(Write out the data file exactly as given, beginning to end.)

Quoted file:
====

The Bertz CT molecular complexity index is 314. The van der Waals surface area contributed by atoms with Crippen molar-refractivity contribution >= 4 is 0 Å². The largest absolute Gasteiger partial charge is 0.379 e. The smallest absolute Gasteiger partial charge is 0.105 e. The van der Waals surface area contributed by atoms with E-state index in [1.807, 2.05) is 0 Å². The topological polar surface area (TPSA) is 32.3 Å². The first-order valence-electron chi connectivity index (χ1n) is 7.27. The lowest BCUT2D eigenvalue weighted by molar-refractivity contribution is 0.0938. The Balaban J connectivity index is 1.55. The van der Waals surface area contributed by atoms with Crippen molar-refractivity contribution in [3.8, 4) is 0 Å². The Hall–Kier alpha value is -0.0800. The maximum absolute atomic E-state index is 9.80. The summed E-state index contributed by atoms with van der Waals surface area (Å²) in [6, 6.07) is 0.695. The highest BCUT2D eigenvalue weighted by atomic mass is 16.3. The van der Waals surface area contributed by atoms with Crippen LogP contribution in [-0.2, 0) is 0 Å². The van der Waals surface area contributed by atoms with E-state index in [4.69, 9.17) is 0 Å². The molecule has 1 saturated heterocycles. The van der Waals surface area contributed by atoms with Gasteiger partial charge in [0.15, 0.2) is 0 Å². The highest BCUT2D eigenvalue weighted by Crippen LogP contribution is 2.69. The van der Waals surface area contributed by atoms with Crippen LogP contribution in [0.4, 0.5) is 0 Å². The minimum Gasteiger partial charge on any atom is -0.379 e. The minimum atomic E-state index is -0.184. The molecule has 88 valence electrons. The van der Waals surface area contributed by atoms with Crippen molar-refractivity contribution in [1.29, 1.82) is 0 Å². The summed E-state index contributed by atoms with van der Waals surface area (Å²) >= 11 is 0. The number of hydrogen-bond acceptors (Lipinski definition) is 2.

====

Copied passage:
The Bertz CT molecular complexity index is 314. The van der Waals surface area contributed by atoms with Crippen molar-refractivity contribution >= 4 is 0 Å². The largest absolute Gasteiger partial charge is 0.379 e. The smallest absolute Gasteiger partial charge is 0.105 e. The van der Waals surface area contributed by atoms with E-state index in [1.807, 2.05) is 0 Å². The topological polar surface area (TPSA) is 32.3 Å². The first-order valence-electron chi connectivity index (χ1n) is 7.27. The lowest BCUT2D eigenvalue weighted by molar-refractivity contribution is 0.0938. The Balaban J connectivity index is 1.55. The van der Waals surface area contributed by atoms with Crippen molar-refractivity contribution in [3.8, 4) is 0 Å². The Hall–Kier alpha value is -0.0800. The maximum absolute atomic E-state index is 9.80. The summed E-state index contributed by atoms with van der Waals surface area (Å²) in [6, 6.07) is 0.695. The highest BCUT2D eigenvalue weighted by atomic mass is 16.3. The van der Waals surface area contributed by atoms with Crippen LogP contribution in [-0.2, 0) is 0 Å². The van der Waals surface area contributed by atoms with E-state index in [4.69, 9.17) is 0 Å². The molecule has 1 saturated heterocycles. The van der Waals surface area contributed by atoms with Gasteiger partial charge in [0.15, 0.2) is 0 Å². The highest BCUT2D eigenvalue weighted by Crippen LogP contribution is 2.69. The van der Waals surface area contributed by atoms with Crippen LogP contribution in [0.4, 0.5) is 0 Å². The minimum Gasteiger partial charge on any atom is -0.379 e. The minimum atomic E-state index is -0.184. The molecule has 88 valence electrons. The van der Waals surface area contributed by atoms with Crippen molar-refractivity contribution in [1.29, 1.82) is 0 Å². The summed E-state index contributed by atoms with van der Waals surface area (Å²) >= 11 is 0. The number of hydrogen-bond acceptors (Lipinski definition) is 2.